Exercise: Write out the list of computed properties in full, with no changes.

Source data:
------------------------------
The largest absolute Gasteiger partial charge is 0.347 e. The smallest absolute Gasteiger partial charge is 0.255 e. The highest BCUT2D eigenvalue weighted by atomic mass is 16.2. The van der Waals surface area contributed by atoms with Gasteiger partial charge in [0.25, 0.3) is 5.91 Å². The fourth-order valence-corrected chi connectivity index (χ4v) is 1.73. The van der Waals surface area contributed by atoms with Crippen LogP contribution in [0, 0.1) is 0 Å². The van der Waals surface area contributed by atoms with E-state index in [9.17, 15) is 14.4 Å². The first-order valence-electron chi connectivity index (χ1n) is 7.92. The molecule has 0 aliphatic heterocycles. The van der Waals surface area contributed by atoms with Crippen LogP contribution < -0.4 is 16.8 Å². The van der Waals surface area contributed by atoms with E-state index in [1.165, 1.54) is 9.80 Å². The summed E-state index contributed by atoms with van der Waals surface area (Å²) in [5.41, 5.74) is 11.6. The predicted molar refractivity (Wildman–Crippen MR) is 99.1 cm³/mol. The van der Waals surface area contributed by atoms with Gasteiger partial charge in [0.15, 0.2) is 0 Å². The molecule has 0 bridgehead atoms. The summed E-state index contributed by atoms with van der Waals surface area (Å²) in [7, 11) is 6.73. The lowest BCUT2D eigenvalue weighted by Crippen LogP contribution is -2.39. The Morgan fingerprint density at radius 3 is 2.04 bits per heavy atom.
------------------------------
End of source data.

The largest absolute Gasteiger partial charge is 0.347 e. The smallest absolute Gasteiger partial charge is 0.255 e. The highest BCUT2D eigenvalue weighted by atomic mass is 16.2. The van der Waals surface area contributed by atoms with Gasteiger partial charge in [0.25, 0.3) is 5.91 Å². The fourth-order valence-corrected chi connectivity index (χ4v) is 1.73. The van der Waals surface area contributed by atoms with Crippen LogP contribution in [0, 0.1) is 0 Å². The van der Waals surface area contributed by atoms with E-state index in [9.17, 15) is 14.4 Å². The first-order valence-electron chi connectivity index (χ1n) is 7.92. The molecule has 0 aliphatic heterocycles. The van der Waals surface area contributed by atoms with Crippen LogP contribution < -0.4 is 16.8 Å². The van der Waals surface area contributed by atoms with E-state index in [1.165, 1.54) is 9.80 Å². The summed E-state index contributed by atoms with van der Waals surface area (Å²) in [5.41, 5.74) is 11.6. The predicted molar refractivity (Wildman–Crippen MR) is 99.1 cm³/mol. The van der Waals surface area contributed by atoms with Gasteiger partial charge in [0.15, 0.2) is 0 Å². The molecule has 0 bridgehead atoms. The summed E-state index contributed by atoms with van der Waals surface area (Å²) in [7, 11) is 6.73. The lowest BCUT2D eigenvalue weighted by Crippen LogP contribution is -2.39. The Morgan fingerprint density at radius 3 is 2.04 bits per heavy atom.